Three weeks later Hollywood writers strikeexperienced comic and WGA union Member Wanda Sykes says the “survival of the craft” is at stake.
“Right now…there’s no way (a staff writer) can survive unless they have another job, something that supplements their income,” says Sykes. “I’m praying and hoping (for an agreement) but… we can’t back down. That’s the limit in the sand.”
Sykes was at the forefront of the union final blowin 2007. This time, her Netflix series, The Upshawswhich Sykes co-produced and co-performs with Regina HicksHe’s on hiatus because of the strike.
Sykes’ previous appearances have spanned dozens of television shows and films, including Curb your enthusiasm, The wonderful Mrs. Maisel, Black and Mel Brooks’ History of the World Part II. In her new Netflix comedy special i am an entertainerShe talks about raising twins with her French wife, wonders what her life would have been like if she had come out sooner (she came out to her parents at 40) and what it was like surviving a pandemic and a riot — all while continuing through menopause.
While some comics have done so complained about the difficulty in a so-called “cancel culture,“It’s not something Sykes is worried about.
“People are mad because they can’t be racist, they can’t be fanatics and they can’t be prejudiced, and they’re upset about it,” she says. “You can say anything you want to say. There’s nothing stopping you from saying whatever you want to say, just understand that there are consequences.”
On the effect Moms Mabley had on her (she played Moms Mabley in The wonderful Mrs. Maisel)
I was a child. I remember sitting on the floor in front of the TV at my grandmother’s house…I think that was it The Smothers brothers. … When Moms Mabley came out we all just laughed, and then I saw them laugh at her and be like, ‘Oh man, I want to do that. I want to make my grandmother laugh like that.”
I was just fascinated, just fascinated by this old black woman who kinda dressed like my big mama. I just found them the funniest. It just stayed with me. Even in college my sisters used to laugh and stuff because they remember how after a few drinks I would just turn into this old lady and say all kinds of crazy things. I just channel them, I love them.
When meeting her wife
We met on Fire Island, New York, on the way to Cherry Grove. I saw her on the ferry, but then we met later, around the next day on the island. … I’m going to sound crazy here, but honestly I heard my dead therapist’s voice. … She had passed away, I would say, at least six months or something like that. And… looking back on the ferry, I saw this woman talking to a woman who was holding a baby and she was playing with that baby, so I thought they were dating. I thought it was family, and (a voice) said, “Hey, Wanda, that’s what you need.” And I thought, “You’re dead! What the hell?”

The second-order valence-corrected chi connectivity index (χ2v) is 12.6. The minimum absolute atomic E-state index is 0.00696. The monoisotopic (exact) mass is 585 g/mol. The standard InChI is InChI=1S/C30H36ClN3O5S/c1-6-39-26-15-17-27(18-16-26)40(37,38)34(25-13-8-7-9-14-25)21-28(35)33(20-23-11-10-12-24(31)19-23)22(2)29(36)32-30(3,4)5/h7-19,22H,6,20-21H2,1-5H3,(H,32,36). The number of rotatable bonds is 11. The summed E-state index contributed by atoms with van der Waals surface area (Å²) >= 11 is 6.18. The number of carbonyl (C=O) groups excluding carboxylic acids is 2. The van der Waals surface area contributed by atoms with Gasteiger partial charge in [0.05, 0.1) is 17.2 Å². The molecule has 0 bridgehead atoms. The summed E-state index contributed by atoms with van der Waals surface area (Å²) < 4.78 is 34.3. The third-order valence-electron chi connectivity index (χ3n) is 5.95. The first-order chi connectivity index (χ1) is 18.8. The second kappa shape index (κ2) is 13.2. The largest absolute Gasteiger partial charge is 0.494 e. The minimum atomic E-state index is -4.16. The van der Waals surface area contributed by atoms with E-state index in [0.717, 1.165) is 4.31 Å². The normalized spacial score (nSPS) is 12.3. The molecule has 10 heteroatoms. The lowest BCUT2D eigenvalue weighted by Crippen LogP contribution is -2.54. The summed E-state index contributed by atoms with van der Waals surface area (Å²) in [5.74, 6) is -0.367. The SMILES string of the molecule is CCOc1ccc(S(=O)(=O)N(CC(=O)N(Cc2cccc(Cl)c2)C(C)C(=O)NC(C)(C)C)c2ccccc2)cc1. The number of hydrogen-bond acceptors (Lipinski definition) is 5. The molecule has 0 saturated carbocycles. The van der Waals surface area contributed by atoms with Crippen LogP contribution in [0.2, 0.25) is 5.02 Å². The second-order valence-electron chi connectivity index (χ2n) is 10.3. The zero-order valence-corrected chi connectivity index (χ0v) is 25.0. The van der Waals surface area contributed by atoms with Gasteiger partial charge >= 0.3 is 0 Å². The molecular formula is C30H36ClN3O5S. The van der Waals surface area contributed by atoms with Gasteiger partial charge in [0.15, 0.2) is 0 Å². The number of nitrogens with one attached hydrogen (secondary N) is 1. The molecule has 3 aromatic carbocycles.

When she saw that her community was more supportive and less homophobic
It’s been a big change, and I think it starts with the church. The Church is more tolerant. Just walking through the streets and stuff. I’ve seen it. I felt it. I thought: Wow, this will get better. Just the support and love of the community. I remember the first time I was at CVS and this older black woman walked up to me, she was like “Wanda”. And I was like, ‘Oh man, what is she going to say?’ She’s like, ‘I want to talk to you.’ I was like, ‘Oh god, she’s going to hit me with that (gay) stuff.’ And she’s like, ‘How is your family doing How are these kids?” I literally had tears in my eyes as I walked to my car. I remember it. And little things like that just kept happening.
About raising white children as a black mother
I raise her the way I was raised because I don’t know any other way to raise her. I don’t know if white people raise their kids by saying, “Look, you know you can break the line, right?” Is there a white manual? It’s like the lecture black parents give their kids about what to do when you’re stopped by the police. It’s like I’m giving the lecture to my kids right now and I’m like, ‘Wait a minute, I don’t have to do this. They’re white.” I’m going to tell (my daughter) Olivia, “If the police stop you, just start crying. they will let you go you are white You are a beautiful young white girl. Just cry and they will let you go.
Heidi Saman and Seth Kelley produced and edited this interview for the broadcast. Bridget Bentz, Molly Seavy-Nesper and Beth Novey adapted it for the web.